- number (n.)
- c. 1300, "sum, aggregate of a collection," from Anglo-French noumbre, Old French nombre and directly from Latin numerus "a number, quantity," from PIE root *nem- "to divide, distribute, allot" (related to Greek nemein "to deal out;" see nemesis). Meaning "symbol or figure of arithmetic value" is from late 14c. Meaning "single (numbered) issue of a magazine" is from 1795. Meaning "dialing combination to reach a particular telephone receiver" is from 1879; hence wrong number (1886). The modern meaning "musical selection" (1885) is from vaudeville theater programs, where acts were marked by a number. Earlier numbers meant "Harmony; proportion calculated by number," and "Verses, poetry" [Johnson].
Number one "oneself" is from 1704 (mock-Italian form numero uno attested from 1973); the biblical Book of Numbers (c. 1400, Latin Numeri, Greek Arithmoi) so called because it begins with a census of the Israelites. Slang number one and number two for "urination" and "defecation" attested from 1902. Number cruncher is 1966, of machines; 1971, of persons. To get or have (someone's) number "have someone figured out" is attested from 1853. The numbers "illegal lottery" is from 1897, American English.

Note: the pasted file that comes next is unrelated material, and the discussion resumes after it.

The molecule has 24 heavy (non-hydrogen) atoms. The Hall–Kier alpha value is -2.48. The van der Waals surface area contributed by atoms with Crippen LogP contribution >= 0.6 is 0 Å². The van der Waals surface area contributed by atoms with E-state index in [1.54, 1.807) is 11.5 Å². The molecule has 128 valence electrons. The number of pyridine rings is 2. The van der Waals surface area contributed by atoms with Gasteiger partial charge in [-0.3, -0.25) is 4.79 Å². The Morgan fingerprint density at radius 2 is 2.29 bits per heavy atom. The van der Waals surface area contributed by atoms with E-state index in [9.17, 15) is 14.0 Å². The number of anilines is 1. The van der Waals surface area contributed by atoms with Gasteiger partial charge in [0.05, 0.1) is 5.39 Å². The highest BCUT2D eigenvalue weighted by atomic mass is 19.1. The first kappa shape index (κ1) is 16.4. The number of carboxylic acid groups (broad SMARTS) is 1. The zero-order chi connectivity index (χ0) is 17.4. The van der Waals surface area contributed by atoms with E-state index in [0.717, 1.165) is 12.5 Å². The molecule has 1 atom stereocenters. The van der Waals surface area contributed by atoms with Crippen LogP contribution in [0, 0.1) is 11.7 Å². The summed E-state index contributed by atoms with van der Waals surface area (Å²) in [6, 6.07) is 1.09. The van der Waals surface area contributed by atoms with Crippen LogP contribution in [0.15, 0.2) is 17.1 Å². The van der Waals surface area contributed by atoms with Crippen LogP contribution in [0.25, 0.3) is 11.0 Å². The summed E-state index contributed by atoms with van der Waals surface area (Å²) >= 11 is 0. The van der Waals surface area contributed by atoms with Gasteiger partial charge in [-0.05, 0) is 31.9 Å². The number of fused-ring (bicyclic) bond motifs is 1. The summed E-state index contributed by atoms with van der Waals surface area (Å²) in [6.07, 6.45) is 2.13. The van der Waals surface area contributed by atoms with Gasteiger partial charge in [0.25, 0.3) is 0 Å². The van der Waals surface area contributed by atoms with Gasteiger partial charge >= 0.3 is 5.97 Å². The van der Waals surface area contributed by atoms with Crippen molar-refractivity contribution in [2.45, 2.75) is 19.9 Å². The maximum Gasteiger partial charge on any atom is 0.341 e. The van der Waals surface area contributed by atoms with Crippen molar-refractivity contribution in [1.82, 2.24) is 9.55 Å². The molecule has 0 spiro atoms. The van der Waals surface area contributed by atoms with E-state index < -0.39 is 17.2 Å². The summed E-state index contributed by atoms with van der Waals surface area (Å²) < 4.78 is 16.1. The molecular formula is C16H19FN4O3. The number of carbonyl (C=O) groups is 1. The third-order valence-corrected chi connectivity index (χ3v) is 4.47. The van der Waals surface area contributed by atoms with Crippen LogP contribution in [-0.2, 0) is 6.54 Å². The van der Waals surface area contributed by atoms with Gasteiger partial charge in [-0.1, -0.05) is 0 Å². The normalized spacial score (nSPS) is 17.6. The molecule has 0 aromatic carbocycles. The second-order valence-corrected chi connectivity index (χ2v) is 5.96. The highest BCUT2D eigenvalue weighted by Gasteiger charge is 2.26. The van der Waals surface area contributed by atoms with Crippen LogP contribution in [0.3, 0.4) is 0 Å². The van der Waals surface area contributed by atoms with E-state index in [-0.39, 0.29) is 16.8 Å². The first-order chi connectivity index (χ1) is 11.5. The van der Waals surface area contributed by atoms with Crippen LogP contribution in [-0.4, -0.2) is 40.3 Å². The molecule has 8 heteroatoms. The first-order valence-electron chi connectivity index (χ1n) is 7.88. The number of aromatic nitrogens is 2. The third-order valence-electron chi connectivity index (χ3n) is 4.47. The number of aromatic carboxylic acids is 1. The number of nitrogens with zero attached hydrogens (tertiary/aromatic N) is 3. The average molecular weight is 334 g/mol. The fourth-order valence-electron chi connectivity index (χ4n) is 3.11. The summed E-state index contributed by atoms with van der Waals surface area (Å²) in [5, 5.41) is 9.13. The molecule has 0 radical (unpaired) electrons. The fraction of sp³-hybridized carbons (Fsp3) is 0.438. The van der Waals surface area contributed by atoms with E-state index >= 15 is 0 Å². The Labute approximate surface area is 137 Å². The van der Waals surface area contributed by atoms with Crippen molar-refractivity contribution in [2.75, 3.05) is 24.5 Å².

- number (v.)
- c. 1300, "to count," from Old French nombrer "to count, reckon," from nombre (n.) "number" (see number (n.)). Meaning "to assign a number to" is late 14c.; that of "to ascertain the number of" is from early 15c. Related: Numbered; numbering.